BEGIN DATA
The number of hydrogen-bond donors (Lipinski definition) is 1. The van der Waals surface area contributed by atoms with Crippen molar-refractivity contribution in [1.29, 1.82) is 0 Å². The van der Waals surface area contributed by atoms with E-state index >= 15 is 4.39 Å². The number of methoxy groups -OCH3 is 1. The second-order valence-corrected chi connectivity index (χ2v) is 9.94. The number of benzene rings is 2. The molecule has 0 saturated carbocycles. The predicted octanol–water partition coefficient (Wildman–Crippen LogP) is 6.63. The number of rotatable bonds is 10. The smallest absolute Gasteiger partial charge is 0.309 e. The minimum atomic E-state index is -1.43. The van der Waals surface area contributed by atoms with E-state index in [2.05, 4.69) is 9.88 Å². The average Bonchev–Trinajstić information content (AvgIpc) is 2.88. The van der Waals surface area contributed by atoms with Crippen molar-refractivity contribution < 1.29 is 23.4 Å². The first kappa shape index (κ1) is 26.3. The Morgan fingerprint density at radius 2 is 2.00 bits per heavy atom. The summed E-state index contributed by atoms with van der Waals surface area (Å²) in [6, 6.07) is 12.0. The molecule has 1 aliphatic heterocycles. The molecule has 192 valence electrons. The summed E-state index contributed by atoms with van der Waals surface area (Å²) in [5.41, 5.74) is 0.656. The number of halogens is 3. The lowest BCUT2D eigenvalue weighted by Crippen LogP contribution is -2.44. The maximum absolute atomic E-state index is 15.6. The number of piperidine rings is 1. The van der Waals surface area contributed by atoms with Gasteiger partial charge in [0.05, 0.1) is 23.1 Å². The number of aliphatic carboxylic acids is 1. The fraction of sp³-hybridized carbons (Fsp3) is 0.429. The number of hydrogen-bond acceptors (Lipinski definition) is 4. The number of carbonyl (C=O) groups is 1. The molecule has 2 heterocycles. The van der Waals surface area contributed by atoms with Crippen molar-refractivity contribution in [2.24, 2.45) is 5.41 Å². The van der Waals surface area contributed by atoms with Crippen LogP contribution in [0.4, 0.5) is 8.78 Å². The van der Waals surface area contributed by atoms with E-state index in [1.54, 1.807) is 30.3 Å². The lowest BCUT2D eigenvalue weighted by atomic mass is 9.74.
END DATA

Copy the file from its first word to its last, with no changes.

The number of hydrogen-bond donors (Lipinski definition) is 1. The van der Waals surface area contributed by atoms with Crippen molar-refractivity contribution in [1.29, 1.82) is 0 Å². The van der Waals surface area contributed by atoms with E-state index >= 15 is 4.39 Å². The number of methoxy groups -OCH3 is 1. The second-order valence-corrected chi connectivity index (χ2v) is 9.94. The number of benzene rings is 2. The molecule has 0 saturated carbocycles. The predicted octanol–water partition coefficient (Wildman–Crippen LogP) is 6.63. The number of rotatable bonds is 10. The smallest absolute Gasteiger partial charge is 0.309 e. The minimum atomic E-state index is -1.43. The van der Waals surface area contributed by atoms with E-state index in [2.05, 4.69) is 9.88 Å². The average Bonchev–Trinajstić information content (AvgIpc) is 2.88. The van der Waals surface area contributed by atoms with Crippen molar-refractivity contribution < 1.29 is 23.4 Å². The first kappa shape index (κ1) is 26.3. The Morgan fingerprint density at radius 2 is 2.00 bits per heavy atom. The summed E-state index contributed by atoms with van der Waals surface area (Å²) in [6, 6.07) is 12.0. The molecule has 1 aliphatic heterocycles. The molecule has 192 valence electrons. The summed E-state index contributed by atoms with van der Waals surface area (Å²) in [5.41, 5.74) is 0.656. The number of halogens is 3. The lowest BCUT2D eigenvalue weighted by Crippen LogP contribution is -2.44. The maximum absolute atomic E-state index is 15.6. The number of piperidine rings is 1. The van der Waals surface area contributed by atoms with Gasteiger partial charge in [0.05, 0.1) is 23.1 Å². The number of aliphatic carboxylic acids is 1. The fraction of sp³-hybridized carbons (Fsp3) is 0.429. The number of hydrogen-bond acceptors (Lipinski definition) is 4. The number of carbonyl (C=O) groups is 1. The molecule has 2 heterocycles. The van der Waals surface area contributed by atoms with Crippen molar-refractivity contribution in [2.24, 2.45) is 5.41 Å². The van der Waals surface area contributed by atoms with Crippen LogP contribution in [0.4, 0.5) is 8.78 Å². The van der Waals surface area contributed by atoms with E-state index in [1.54, 1.807) is 30.3 Å². The lowest BCUT2D eigenvalue weighted by atomic mass is 9.74.